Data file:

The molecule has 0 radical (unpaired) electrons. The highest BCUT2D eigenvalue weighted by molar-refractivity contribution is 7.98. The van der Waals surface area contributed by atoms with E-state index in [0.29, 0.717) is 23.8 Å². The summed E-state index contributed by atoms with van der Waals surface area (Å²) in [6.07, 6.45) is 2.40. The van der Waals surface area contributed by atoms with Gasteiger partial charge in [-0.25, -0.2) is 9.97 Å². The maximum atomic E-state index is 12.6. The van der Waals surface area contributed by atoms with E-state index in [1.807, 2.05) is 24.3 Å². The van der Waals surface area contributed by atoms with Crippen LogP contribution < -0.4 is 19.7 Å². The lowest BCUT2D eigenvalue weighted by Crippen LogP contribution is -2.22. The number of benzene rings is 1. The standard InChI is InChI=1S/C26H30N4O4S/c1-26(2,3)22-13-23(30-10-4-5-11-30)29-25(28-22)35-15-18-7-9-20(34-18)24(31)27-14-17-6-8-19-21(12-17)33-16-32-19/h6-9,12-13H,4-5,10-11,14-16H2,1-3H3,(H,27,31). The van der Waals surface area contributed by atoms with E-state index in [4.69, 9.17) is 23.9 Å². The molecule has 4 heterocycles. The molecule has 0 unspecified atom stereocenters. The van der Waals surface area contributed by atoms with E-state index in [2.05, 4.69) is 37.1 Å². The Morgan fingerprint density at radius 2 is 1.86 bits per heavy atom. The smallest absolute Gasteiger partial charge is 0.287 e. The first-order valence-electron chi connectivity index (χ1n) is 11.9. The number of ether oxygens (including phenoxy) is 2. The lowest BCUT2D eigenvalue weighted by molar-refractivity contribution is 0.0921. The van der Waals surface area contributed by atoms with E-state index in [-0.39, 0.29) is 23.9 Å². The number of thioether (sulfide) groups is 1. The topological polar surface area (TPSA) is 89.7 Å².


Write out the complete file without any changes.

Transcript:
The molecule has 0 radical (unpaired) electrons. The highest BCUT2D eigenvalue weighted by molar-refractivity contribution is 7.98. The van der Waals surface area contributed by atoms with E-state index in [0.29, 0.717) is 23.8 Å². The summed E-state index contributed by atoms with van der Waals surface area (Å²) in [6.07, 6.45) is 2.40. The van der Waals surface area contributed by atoms with Gasteiger partial charge in [-0.25, -0.2) is 9.97 Å². The maximum atomic E-state index is 12.6. The van der Waals surface area contributed by atoms with E-state index in [1.807, 2.05) is 24.3 Å². The van der Waals surface area contributed by atoms with Crippen LogP contribution < -0.4 is 19.7 Å². The lowest BCUT2D eigenvalue weighted by Crippen LogP contribution is -2.22. The number of benzene rings is 1. The standard InChI is InChI=1S/C26H30N4O4S/c1-26(2,3)22-13-23(30-10-4-5-11-30)29-25(28-22)35-15-18-7-9-20(34-18)24(31)27-14-17-6-8-19-21(12-17)33-16-32-19/h6-9,12-13H,4-5,10-11,14-16H2,1-3H3,(H,27,31). The van der Waals surface area contributed by atoms with E-state index in [4.69, 9.17) is 23.9 Å². The molecule has 4 heterocycles. The molecule has 0 unspecified atom stereocenters. The van der Waals surface area contributed by atoms with E-state index in [2.05, 4.69) is 37.1 Å². The Morgan fingerprint density at radius 2 is 1.86 bits per heavy atom. The smallest absolute Gasteiger partial charge is 0.287 e. The first-order valence-electron chi connectivity index (χ1n) is 11.9. The number of ether oxygens (including phenoxy) is 2. The lowest BCUT2D eigenvalue weighted by molar-refractivity contribution is 0.0921. The van der Waals surface area contributed by atoms with E-state index in [-0.39, 0.29) is 23.9 Å². The number of thioether (sulfide) groups is 1. The topological polar surface area (TPSA) is 89.7 Å².